Spring in Berlin is beautiful, colourful, optimistic and to be thoroughly enjoyed, so here are some tips for you and your family on places to discover at this time of year.

  1. Britzergarten – 90 hectares of landscaped gardens including a 10-hectare lake at the centre, lovely at any time of year but in spring it is the perfect place to see the sea of tulips and enjoy a walk. A fantastic place to go with children. https://gruen-berlin.de/en/britzer-garten
  2. Baumblütenfest Werder (Cherry Blossom Festival) – The town of Werder is located south-west of Berlin on the Havel River and surrounded by countryside and lakes. It holds a Cherry Blossom Festival annually and this is only the precursor to the delicious cherries which it then produces a month or so later. Werder can be reached by train and is a lovely place to explore. 27.04-05.05.2019 – https://www.baumbluetenfest.com/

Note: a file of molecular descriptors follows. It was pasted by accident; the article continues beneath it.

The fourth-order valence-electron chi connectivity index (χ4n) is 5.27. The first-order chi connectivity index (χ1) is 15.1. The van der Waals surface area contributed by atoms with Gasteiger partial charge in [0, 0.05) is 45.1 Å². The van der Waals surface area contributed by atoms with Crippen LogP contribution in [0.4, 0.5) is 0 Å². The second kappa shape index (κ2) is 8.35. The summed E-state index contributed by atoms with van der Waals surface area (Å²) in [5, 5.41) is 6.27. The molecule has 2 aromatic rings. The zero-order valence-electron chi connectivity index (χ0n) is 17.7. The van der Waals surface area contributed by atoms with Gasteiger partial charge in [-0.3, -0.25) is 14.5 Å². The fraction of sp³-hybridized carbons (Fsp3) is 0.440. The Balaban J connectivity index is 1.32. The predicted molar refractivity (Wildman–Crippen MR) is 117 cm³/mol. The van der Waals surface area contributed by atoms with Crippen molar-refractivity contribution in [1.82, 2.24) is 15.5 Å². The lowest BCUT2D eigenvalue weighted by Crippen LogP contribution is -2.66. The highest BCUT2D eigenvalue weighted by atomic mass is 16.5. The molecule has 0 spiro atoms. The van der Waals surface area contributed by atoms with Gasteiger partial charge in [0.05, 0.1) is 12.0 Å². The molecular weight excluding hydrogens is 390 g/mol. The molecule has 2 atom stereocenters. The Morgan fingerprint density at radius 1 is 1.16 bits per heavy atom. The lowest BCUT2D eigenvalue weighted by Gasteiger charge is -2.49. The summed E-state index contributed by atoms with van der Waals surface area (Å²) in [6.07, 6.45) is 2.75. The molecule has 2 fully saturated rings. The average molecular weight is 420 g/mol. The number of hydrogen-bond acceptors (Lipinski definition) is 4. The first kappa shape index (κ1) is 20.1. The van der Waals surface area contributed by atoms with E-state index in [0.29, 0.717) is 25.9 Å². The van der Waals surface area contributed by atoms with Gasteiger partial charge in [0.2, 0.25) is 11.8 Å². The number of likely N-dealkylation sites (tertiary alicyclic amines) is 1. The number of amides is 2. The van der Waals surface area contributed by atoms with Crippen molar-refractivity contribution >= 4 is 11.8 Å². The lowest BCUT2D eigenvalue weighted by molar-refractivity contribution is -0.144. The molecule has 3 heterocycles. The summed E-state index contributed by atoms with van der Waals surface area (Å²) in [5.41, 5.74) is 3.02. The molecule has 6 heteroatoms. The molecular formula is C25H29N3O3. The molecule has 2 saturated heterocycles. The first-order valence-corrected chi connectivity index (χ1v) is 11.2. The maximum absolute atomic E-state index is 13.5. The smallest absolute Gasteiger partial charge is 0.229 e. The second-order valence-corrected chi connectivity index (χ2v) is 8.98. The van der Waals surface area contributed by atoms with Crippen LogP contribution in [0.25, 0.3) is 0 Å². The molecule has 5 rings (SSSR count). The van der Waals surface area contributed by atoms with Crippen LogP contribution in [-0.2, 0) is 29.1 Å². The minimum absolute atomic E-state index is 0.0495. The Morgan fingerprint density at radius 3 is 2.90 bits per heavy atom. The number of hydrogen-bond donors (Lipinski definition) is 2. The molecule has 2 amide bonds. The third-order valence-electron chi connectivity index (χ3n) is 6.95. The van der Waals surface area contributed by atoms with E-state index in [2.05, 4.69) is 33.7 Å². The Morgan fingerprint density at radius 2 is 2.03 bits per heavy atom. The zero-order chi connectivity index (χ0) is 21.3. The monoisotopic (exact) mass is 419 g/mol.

3. Staudenmarkt Botanischer Garten – Perennials Market at the Botanical Gardens. Spring is the time to brighten up your living space, even if you only have a small balcony. This annual market for plants of all shapes and sizes is fun to visit. https://www.berliner-staudenmarkt.de/
  4. Berlin Zoo – the Berlin Zoo is wonderful at almost any time of year, but spring time brings the baby animals, and this means extra cuteness all around. There is also a fantastic adventure playground for children and a café for parents to sit and watch. https://www.zoo-berlin.de/en